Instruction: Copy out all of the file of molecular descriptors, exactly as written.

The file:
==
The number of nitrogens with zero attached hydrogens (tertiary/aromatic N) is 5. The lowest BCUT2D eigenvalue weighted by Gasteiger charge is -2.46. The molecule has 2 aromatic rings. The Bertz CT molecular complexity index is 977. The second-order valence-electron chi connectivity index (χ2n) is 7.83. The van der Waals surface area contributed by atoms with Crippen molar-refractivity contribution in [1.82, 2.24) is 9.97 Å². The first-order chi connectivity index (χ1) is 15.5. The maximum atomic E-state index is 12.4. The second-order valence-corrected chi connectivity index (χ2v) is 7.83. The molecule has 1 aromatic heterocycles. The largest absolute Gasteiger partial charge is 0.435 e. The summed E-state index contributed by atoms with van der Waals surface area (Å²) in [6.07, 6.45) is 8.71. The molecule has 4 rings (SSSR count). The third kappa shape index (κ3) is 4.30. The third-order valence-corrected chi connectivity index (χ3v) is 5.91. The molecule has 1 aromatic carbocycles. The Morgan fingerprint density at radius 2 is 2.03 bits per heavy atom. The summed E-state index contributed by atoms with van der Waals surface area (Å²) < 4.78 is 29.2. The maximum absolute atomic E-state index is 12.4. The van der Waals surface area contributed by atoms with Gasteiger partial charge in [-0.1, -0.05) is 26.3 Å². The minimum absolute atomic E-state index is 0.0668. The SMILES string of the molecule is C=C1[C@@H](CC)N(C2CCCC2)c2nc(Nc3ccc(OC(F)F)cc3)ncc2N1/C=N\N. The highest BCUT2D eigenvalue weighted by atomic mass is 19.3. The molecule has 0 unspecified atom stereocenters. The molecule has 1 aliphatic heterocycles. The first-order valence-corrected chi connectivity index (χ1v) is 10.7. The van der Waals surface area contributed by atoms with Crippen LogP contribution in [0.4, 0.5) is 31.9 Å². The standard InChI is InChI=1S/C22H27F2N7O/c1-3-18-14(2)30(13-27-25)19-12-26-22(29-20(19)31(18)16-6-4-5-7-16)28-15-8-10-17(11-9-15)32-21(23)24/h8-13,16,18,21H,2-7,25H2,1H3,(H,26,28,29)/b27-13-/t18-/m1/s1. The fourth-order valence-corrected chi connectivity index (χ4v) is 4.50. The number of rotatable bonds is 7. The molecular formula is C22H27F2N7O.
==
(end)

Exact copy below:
The number of nitrogens with zero attached hydrogens (tertiary/aromatic N) is 5. The lowest BCUT2D eigenvalue weighted by Gasteiger charge is -2.46. The molecule has 2 aromatic rings. The Bertz CT molecular complexity index is 977. The second-order valence-electron chi connectivity index (χ2n) is 7.83. The van der Waals surface area contributed by atoms with Crippen molar-refractivity contribution in [1.82, 2.24) is 9.97 Å². The first-order chi connectivity index (χ1) is 15.5. The maximum atomic E-state index is 12.4. The second-order valence-corrected chi connectivity index (χ2v) is 7.83. The molecule has 1 aromatic heterocycles. The largest absolute Gasteiger partial charge is 0.435 e. The summed E-state index contributed by atoms with van der Waals surface area (Å²) in [6.07, 6.45) is 8.71. The molecule has 4 rings (SSSR count). The third kappa shape index (κ3) is 4.30. The third-order valence-corrected chi connectivity index (χ3v) is 5.91. The molecule has 1 aromatic carbocycles. The Morgan fingerprint density at radius 2 is 2.03 bits per heavy atom. The summed E-state index contributed by atoms with van der Waals surface area (Å²) < 4.78 is 29.2. The maximum absolute atomic E-state index is 12.4. The van der Waals surface area contributed by atoms with Gasteiger partial charge in [-0.1, -0.05) is 26.3 Å². The minimum absolute atomic E-state index is 0.0668. The SMILES string of the molecule is C=C1[C@@H](CC)N(C2CCCC2)c2nc(Nc3ccc(OC(F)F)cc3)ncc2N1/C=N\N. The highest BCUT2D eigenvalue weighted by atomic mass is 19.3. The molecule has 0 unspecified atom stereocenters. The molecule has 1 aliphatic heterocycles. The first-order valence-corrected chi connectivity index (χ1v) is 10.7. The van der Waals surface area contributed by atoms with Crippen LogP contribution in [0.4, 0.5) is 31.9 Å². The standard InChI is InChI=1S/C22H27F2N7O/c1-3-18-14(2)30(13-27-25)19-12-26-22(29-20(19)31(18)16-6-4-5-7-16)28-15-8-10-17(11-9-15)32-21(23)24/h8-13,16,18,21H,2-7,25H2,1H3,(H,26,28,29)/b27-13-/t18-/m1/s1. The fourth-order valence-corrected chi connectivity index (χ4v) is 4.50. The number of rotatable bonds is 7. The molecular formula is C22H27F2N7O.